Mood Ring Farewell: Response

In conjunction with the exhibition At a Time: Tender and Tense, throughout the four week duration of the exhibition Artists will respond to each other’s work through writing – which will be made available in the gallery in print and online for the duration of the exhibition. Below is the first instalment of this writing series – Luke Johnson’s response to Sergio Serrano’s work, Mood Ring Farewell.


Mood Ring Farewell

Pat Cheney’s mood ring is a sure way to know yourself and others—if you don’t already. Stop her on the way to the pit and watch her ring turn black.1 She kept a clouded, black marble Josh had once given her in the box where Usui had lived. He told her it matched her mood ring and when it did not she would know her life was getting better.2 We know, don’t we, that homologies don’t really hold between the states of passion, warmth, and happiness in human beings; and we know that old adage that a cold hand might hide a warm heart; and we know that there are better ways to start or end a love affair than with a mood ring.3

I had a sudden horrifying image of the woman I might become if I’m not careful: Crazy Aunt Liz. The divorcée in the muumuu with the dyed orange hair who doesn’t eat dairy but smokes menthols, who’s always just coming back from her astrology cruise or breaking up with her aroma-therapist boyfriend, who reads the Tarot cards of kindergarteners and says things like, “Bring Aunty Liz another wine cooler, baby, and I’ll let you wear my mood ring….”4

The mood ring! He had completely blanked it from his consciousness after creating this world. He felt sudden remorse.5 Someone joked that His mood ring was in fact just a rock of a single non-changing colour that was the colour of a bad mood. God smote that dude hard and where it hurts, more specifically everywhere. God does not like being made light of. He is especially sensitive about his mood ring. God really likes His mood ring and His daily horoscope and His astrological charts which he had specifically drawn up. God is a Capricorn.6

What were the chances of that? Both girls going missing near a solar eclipse, both the same age, both wearing a mood ring with a mermaid on it?7 Then he remembered the ring. He pulled it out and said, “Look what I got from my parents.” He showed Marie the ring. Marie knew about his parents dying in a plane crash so she looked a bit puzzled when he said it was from them.8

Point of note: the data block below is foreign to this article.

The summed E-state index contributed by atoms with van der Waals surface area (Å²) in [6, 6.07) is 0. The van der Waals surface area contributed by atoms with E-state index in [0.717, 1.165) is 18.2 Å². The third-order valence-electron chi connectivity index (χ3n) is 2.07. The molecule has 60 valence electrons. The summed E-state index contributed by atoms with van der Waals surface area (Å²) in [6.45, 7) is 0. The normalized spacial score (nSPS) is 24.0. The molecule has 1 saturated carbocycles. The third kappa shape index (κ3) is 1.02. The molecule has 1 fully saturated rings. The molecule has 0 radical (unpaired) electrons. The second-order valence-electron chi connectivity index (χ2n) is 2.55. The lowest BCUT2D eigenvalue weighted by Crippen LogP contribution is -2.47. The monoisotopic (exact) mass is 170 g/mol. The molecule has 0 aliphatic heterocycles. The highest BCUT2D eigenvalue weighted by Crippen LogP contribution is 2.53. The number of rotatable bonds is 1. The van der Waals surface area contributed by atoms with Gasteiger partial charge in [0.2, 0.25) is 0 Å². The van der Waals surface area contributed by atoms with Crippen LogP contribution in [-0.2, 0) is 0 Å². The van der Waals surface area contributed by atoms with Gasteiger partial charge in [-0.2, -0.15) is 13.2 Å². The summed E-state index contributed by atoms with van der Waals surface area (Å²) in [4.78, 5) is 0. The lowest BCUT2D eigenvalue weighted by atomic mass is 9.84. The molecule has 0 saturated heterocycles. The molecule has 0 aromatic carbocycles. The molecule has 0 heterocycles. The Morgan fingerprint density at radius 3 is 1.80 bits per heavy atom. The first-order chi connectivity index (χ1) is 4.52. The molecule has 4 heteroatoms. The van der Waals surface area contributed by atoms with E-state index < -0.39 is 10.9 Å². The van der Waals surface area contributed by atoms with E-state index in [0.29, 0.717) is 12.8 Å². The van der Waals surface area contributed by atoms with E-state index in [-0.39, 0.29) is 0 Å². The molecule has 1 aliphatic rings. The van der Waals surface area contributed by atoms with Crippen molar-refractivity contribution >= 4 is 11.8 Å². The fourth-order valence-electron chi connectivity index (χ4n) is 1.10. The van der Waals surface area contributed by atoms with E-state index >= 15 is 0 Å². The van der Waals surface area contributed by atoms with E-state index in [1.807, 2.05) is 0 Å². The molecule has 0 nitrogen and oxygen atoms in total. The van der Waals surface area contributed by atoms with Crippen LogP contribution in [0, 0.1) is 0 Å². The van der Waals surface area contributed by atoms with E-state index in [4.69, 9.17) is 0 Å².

All she had to offer him was a five-dollar piece of plastic that turned the colours of the rainbow. Mack deserved more, but Roy was right about one thing. They were out of time. They could be dead in a matter of minutes.9

Blushing is the colour of virtue.10

Luke Johnson in response to Sergio Serrano’s Mood Ring Farewell

I Richie, Tom, and Jolene Servatius. “Bridge.” Minnesota Highways 24, no. 2 (February 1976): 16. ; (2) Moshe, M.B. The Orthodoxy of Arrogance. United States: Trafford Publishing, 2013: 168; (3) Cappello, Mary. Life Breaks In. Chicago: University of Chicago Press, 2016: 107; (4) Gilbert, Elizabeth. Eat, Pray, Love. New York: Viking, 2006: 96; (5) di Filippo, Paul. Fractal Paisleys. New York: Open Road Media, 2014: n.p.; (6) Smithe, Nathan. The Bible 2.0. CreateSpace Independent Publishing Platform, 1969 (?) 53; (7) Dorricott, Fran. After the Eclipse. London: Titan Books, 2019. n.p.; (8) Ouellette, Daniel E. Jason Stone (Book 1) the Powers That Be. 2011. 17-18.; (9) Marsh, Anne. Sweet Burn. 2014. n.p.; (10) Gallagher, Gina. Whispers of His Movement. Bloomington, IN: WestBow Press, 2013. 14.

II Sergio Serrano’s work in At a Time: Tender and Tense is titled Mood Ring Farewell. It seems composed of the barest fragments of print culture—unidentifiable close-ups broken down further into coarse halftones and CMYK rosettes. The details wash over the page spreads, usurping the place that might be held by text or identifiable images; Sarah Charlesworth minus the critiqued icons, Pacifico Silano sans the obscured figures of desire. So, what do these atomized fragments leave us with?

I’ve punched Serrano’s title into Google Books, trying to work back to the culture of which it is part. Only two hits are from the mood ring’s heyday; most are from unpaginated ebook romances and young adult novels. In both genres, the mood ring’s mechanics and history are typically explained at some length, followed by one or another character attempting to recall what each colour of the ring refers to. The device is treated at ironic remove—it certainly doesn’t reveal real emotions—but also carries something of the scientific—if the liquid crystals within are activated by the heat of the wearer, it must be telling us something. Scenes of mood-rings-as-wedding-rings seem to have become a trope of nouveau romance, which have replaced the actual wood pulp of cheap bodice-rippers with wine-stained Kindles. The editing on them is atrocious, though one wonders if editing could save a novel whose author decided to name the main character Yeshiva (oy vey ist mir…).

That Serrano highlights the oscillating colours typical of physical print production, rather than the blinding blue light of these recent imposters, seems to offer the closest clue to the ‘Farewell’ of his title, which is otherwise absent from the pages I’ve found. A farewell to ink and paper, to the sweet scent of acidification, to the covers on display in our hands like mood rings. This farewell is printed digitally, on a thin sheet of adhesive plastic. Plastic is in our bones, our lungs, our fetuses, our oceans and rocks; all of our goodbyes are compromised. Let us go and enjoy our good fortune. I can think of no sadder ending. — Luke Johnson